Configuration Management (CM) is Misunderstood

by E.R. Williams

For Configuration Management (CM) we have been concentrating so much on software and version control, (tools and applications), that we have forgotten that CM begins before you have the software or its components and modules (units). See definition for CM in Software/Firmware Configuration Management. With this misunderstanding comes the following that I have still encountered for going into the 21st Century. Configuration Management begins with selecting the configuration items (products) and with specifying functional, (and non-functional), requirements and design, most importantly with the product(s) requirements. Many projects in the past failed because of incomplete, inadequate, and missing requirements. Many projects that failed because of this fact many times did not find the real problem/cause until testing. Problems must be discovered early with the proper QA process (Verification &Validation/Testing) that was implemented from the beginning of the projects/programs.

We must come to grips with the fact that no matter what methodology we use, requirements have to be complete enough and stable, whether we use rapid development or iterative development processes (Agile included for each sprint/functional release). Just because the discipline (like QA) was brought into the commercial environment does not mean we have to continue to create the same problems which contribute to failed projects. The lessons learned moving forward into the 21st Century must be acted upon.

Configuration management problems and issues:

  1. Advertisements and articles on Software Configuration Management (SCM) calling SCM configuration management identification, (structure and labeling), software and version control. This information overlooks requirements (definition, analysis, and specification) and why requirements are important (one of the first steps/activities for CM). CM has always included requirement management.
  2. Published books on Configuration Management presenting software and version control, composition and arrangements, but not emphasizing the selection process and requirements definition and analysis. The same problem. When I wrote my book (Software/Firmware Configuration Management), my research uncovered the same problems, that still exist, and was the motivating reason as to why I wrote my book and wanted to prevent projects from failing.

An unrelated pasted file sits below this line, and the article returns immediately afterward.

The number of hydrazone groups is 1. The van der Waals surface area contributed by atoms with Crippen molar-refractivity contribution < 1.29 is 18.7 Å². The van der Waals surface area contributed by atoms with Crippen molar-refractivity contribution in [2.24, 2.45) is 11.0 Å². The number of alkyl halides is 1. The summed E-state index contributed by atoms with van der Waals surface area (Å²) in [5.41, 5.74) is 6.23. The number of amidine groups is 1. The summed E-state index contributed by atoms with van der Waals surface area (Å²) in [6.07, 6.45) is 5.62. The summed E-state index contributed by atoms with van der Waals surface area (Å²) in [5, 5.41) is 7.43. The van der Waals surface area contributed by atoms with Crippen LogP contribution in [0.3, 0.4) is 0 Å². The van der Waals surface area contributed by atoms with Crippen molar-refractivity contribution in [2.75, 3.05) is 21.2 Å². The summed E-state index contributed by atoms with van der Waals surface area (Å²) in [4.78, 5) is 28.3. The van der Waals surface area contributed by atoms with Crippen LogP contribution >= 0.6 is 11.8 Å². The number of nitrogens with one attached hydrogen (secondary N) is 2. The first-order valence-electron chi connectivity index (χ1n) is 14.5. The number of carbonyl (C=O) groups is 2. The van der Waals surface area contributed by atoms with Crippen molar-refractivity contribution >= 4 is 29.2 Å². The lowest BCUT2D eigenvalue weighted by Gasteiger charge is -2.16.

3. Many companies did not know and understand Configuration Management. It is hard to believe that some Project Managers (PMs) seem still not to understand the complete definition and application of Configuration Management. While a consultant at several companies I found out that some PMs and other project team members did know what CM was and that CM began with requirements. They understood it to be software and version control, and were considering requirements as a separate issue (Requirements Management). One mistake we made was trying to separate requirements management from its birth place of Configuration Management. These PMs had not been educated properly about CM and how to apply it, beginning with requirements and baselines no matter what methodology was used.
  4. Some projects did not have a formal Change and Configuration Control Process in place from the beginning of the project. Although you may have a change process in place, you also must have within the process a Configuration Control Process (Which by the way relates to the product(s) that were selected for Configuration Management).
  5. It seems that establishing a process for knowledge transfer and lessons learned is talked about but widespread enforcement and use is not established as a best/good practice.

…and while some of the most popular tools and applications were being used for only software and version control, some projects were still failing because PM and Leads overlooked the importance of requirements along with customer/user involvement from the beginning to the end of projects (close out).


How do we correct this problem of misunderstanding, and the improper application, of Configuration Management?

  1. I would say by wide spread education and training, and a collaboration of many companies throughout the industry to correct the errors of the past and define CM as it should be defined (Software/Firmware Configuration Management).
  2. Understand configuration management’s definition, (the definition (its concept) that does not eliminate requirements), what it really is, and how to apply it. Improve it but don’t forget the essence of what it means and where it starts: With Requirements.
  3. Do the job right from the beginning. Get management support and sponsorship. Ensure senior management understand and support the discipline. It has to be top-down and bottom-up. ...and the customer and user are involved in the beginning of the project and throughout the project's execution.
  4. Share information (knowledge transfer), and using lessons learned (are we learning from our past?).

CM and QA complement one another and without good CM and documentation (that which is only required), along with good and explicit processes (while knowing it team member (people) that use/implement these processes), you won’t have a thorough and complete QA process that can be put into place for the entire system/software development process (SDLC).

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